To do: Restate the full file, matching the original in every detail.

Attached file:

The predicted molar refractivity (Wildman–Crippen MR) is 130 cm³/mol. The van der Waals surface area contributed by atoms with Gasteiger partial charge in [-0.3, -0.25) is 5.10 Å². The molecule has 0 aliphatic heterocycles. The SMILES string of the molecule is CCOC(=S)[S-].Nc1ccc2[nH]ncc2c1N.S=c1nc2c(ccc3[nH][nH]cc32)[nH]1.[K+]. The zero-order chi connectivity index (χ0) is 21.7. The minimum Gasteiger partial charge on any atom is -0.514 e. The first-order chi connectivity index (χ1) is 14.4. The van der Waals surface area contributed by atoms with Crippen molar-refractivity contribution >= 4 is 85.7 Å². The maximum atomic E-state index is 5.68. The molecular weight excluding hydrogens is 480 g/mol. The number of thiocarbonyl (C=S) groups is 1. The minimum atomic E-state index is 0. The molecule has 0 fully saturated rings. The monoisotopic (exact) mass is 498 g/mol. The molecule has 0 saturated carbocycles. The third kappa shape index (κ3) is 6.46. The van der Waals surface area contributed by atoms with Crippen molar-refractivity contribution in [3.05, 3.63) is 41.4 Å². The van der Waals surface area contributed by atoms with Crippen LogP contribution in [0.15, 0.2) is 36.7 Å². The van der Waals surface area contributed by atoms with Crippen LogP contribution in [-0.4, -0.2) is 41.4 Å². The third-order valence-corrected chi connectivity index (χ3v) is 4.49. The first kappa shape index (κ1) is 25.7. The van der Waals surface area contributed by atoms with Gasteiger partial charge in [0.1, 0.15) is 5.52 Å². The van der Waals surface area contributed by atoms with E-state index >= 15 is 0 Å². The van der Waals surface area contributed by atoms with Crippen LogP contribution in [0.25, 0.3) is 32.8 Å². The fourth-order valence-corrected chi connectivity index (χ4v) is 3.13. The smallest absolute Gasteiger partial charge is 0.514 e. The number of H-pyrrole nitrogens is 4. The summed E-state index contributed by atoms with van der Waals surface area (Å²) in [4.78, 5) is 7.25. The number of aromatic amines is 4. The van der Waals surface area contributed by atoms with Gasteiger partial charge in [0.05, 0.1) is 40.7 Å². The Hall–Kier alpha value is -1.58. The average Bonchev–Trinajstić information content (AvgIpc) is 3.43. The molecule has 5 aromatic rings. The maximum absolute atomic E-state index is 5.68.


The predicted molar refractivity (Wildman–Crippen MR) is 130 cm³/mol. The van der Waals surface area contributed by atoms with Gasteiger partial charge in [-0.3, -0.25) is 5.10 Å². The molecule has 0 aliphatic heterocycles. The SMILES string of the molecule is CCOC(=S)[S-].Nc1ccc2[nH]ncc2c1N.S=c1nc2c(ccc3[nH][nH]cc32)[nH]1.[K+]. The zero-order chi connectivity index (χ0) is 21.7. The minimum Gasteiger partial charge on any atom is -0.514 e. The first-order chi connectivity index (χ1) is 14.4. The van der Waals surface area contributed by atoms with Crippen molar-refractivity contribution >= 4 is 85.7 Å². The maximum atomic E-state index is 5.68. The molecular weight excluding hydrogens is 480 g/mol. The number of thiocarbonyl (C=S) groups is 1. The minimum atomic E-state index is 0. The molecule has 0 fully saturated rings. The monoisotopic (exact) mass is 498 g/mol. The molecule has 0 saturated carbocycles. The third kappa shape index (κ3) is 6.46. The van der Waals surface area contributed by atoms with Crippen molar-refractivity contribution in [3.05, 3.63) is 41.4 Å². The van der Waals surface area contributed by atoms with Crippen LogP contribution in [0.15, 0.2) is 36.7 Å². The van der Waals surface area contributed by atoms with Crippen LogP contribution in [-0.4, -0.2) is 41.4 Å². The third-order valence-corrected chi connectivity index (χ3v) is 4.49. The first kappa shape index (κ1) is 25.7. The van der Waals surface area contributed by atoms with Gasteiger partial charge in [0.1, 0.15) is 5.52 Å². The van der Waals surface area contributed by atoms with E-state index >= 15 is 0 Å². The van der Waals surface area contributed by atoms with Crippen LogP contribution in [0.25, 0.3) is 32.8 Å². The fourth-order valence-corrected chi connectivity index (χ4v) is 3.13. The smallest absolute Gasteiger partial charge is 0.514 e. The number of H-pyrrole nitrogens is 4. The summed E-state index contributed by atoms with van der Waals surface area (Å²) in [4.78, 5) is 7.25. The number of aromatic amines is 4. The van der Waals surface area contributed by atoms with Gasteiger partial charge in [0.05, 0.1) is 40.7 Å². The Hall–Kier alpha value is -1.58. The average Bonchev–Trinajstić information content (AvgIpc) is 3.43. The molecule has 5 aromatic rings. The maximum absolute atomic E-state index is 5.68.